The Emergence of SwimRun

In the past decade, something changed in the endurance recreation landscape. As long-distance triathlon finished its journey from the outskirts of sanity to the firm mainstream, those participants who longed for the hardest, longest, strangest challenges began to search outside the swim-bike-run barriers for whatever was next. We saw gravel riding spread through the cycling world on a wave of thirst for something new, resulting in 200-mile moonshots like The Dirty Kanza; Crossfit jumped from the gym to the field, spawning Obstacle Course Racing, or OCR, where skills such as spear-tossing became relevant for the first time in a few centuries (in North America, at least); and first in Europe and then on this side of the Atlantic, a sport that involves frigid water, swimming in running shoes, and tying yourself to your partner grew from a drunken challenge to a worldwide phenomenon, ÖtillÖ.

OK, first of all, how do you say it? It’s actually a portmanteau of three words that means “Island-to-Island” (notice that second capitalized Ö? That’s not a normal construction in Swedish), and it’s pronounced kinda like “Uhr-tuhr-luhr.” The race has its roots way back in 2002, when four Swedes (now known as “The Original Four,” as if they were some group of mythological characters in a Western, or a Kurosawa film) drinking at night in a hotel one of them owned, challenged each other to a race along a string of islands off the country’s coast, the loser having to buy dinner, the night’s lodging, and drinks. They outlined a course of 10 kilometers of ocean swimming and multiple legs of running totally 65 kilometers. They set a date and started training. On the day in question, when the four of them staggered to the finish after more than 24 hours of deep discomfort, the legend says that they were too tired to do anything other than collapse into bed—the wagered drinks were forgotten.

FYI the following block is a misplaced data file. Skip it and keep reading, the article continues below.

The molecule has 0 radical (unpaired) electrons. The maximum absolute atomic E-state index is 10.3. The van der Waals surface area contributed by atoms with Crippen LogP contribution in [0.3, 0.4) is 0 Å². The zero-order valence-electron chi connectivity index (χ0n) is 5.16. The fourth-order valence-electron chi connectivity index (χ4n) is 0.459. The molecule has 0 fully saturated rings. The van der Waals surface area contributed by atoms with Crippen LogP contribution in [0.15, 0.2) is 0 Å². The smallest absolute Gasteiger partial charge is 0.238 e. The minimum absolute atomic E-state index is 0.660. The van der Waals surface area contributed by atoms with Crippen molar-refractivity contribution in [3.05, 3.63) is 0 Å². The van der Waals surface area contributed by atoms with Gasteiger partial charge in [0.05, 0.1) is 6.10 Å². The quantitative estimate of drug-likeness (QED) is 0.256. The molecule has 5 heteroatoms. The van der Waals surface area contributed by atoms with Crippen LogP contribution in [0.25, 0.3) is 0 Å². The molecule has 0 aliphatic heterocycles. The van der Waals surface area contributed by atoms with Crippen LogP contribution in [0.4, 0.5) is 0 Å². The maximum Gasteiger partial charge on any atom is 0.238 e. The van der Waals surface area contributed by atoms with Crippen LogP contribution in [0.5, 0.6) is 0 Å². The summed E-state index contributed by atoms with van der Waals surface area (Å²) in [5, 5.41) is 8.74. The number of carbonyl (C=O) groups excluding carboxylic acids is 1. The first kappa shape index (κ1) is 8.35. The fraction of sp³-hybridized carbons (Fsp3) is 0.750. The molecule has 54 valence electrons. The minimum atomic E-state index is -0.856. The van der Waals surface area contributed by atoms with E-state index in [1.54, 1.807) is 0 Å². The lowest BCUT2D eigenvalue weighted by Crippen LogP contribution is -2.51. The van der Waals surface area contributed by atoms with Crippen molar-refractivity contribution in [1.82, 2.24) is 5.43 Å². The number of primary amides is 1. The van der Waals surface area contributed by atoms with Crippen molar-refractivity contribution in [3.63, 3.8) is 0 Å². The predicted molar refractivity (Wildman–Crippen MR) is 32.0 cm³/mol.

If this origin story sounds familiar in any way, you’re probably thinking of the origin of Ironman, where a small group of endurance junkies challenged each other to the Waikiki Rough Water Swim, the Around Oahu Bike Race, and the Honolulu Marathon, one after another, to settle a bet as to which athlete could claim to be the fittest: swimmers, cyclists, or runners. You know the rest of the story: that original handful of participants set in motion the Ironman behemoth that dominates multisport competition today.

ÖtillÖ provides the multisport athlete who looks at Ironman and sees a commodified experience something fresh, and in 2020 the race series exports its top-tier race to the United States for the first time. Don’t misunderstand us, there have been several SwimRun races in North America in the last ten years, but only a small number of races actually receive the ÖtillÖ brand name (and concurrent prestige and attention). This ÖtillÖ will take place on Catalina Island, off the coast of California, over the weekend of February 29 (that’s right—a leap year!) through March 1st, and includes eight kilometers of swimming (the longest leg 1600m) and around 30 kilometers of running.

A swimrun competitor navigating the cold waters during the 2019 World Championships. Photo: Jakob Edholm

How to Train and Prepare

As Molly Balfe—one of our coaches at Chris Bagg Coaching Group—discovered over two SwimRun races in Maine in 2017 and 2018, ÖtillÖ-style racing presents all of the physical challenges of any extended endurance challenge coupled with extreme logistical and teamwork hurdles. In ÖtillÖ, you get to use gear such as wetsuits, pull buoys, and paddles during the swim legs (awesome, right?). The other side of that two-edged sword, however, is that all of that gear needs to come with you on the run. Conversely, your running shoes need to accompany you during the swim. Anybody who has taken a lifeguarding course knows just how hard it is to swim with shoes on, which is the reason that you get those pull buoys and paddles in the first place. Also along for the race is all of your safety gear and, um, your partner, who is tethered to you by a ten-meter cord for the entire duration. So practice and rehearsal is an absolute must, something Molly and her partner discovered early on during the 2017 SwimRun Odyssey race in Casco Bay, Maine, when he abandoned an important piece of gear only a few hundred meters into the first leg of swimming. Learning your partner’s motivations, enthusiasms, fears, strengths, and weaknesses will be crucial to your success at ÖtillÖ, and that stuff should probably get discovered during the training process, not during the race. Find some local lakes and rivers to practice swimming together, bound by a tether, so you can figure out how to support each other and take turns with the lead, rather than getting in each other’s way all day. Be honest with each other about what you want out of the race, so you both know what a win is for you and for your partner—they may be different!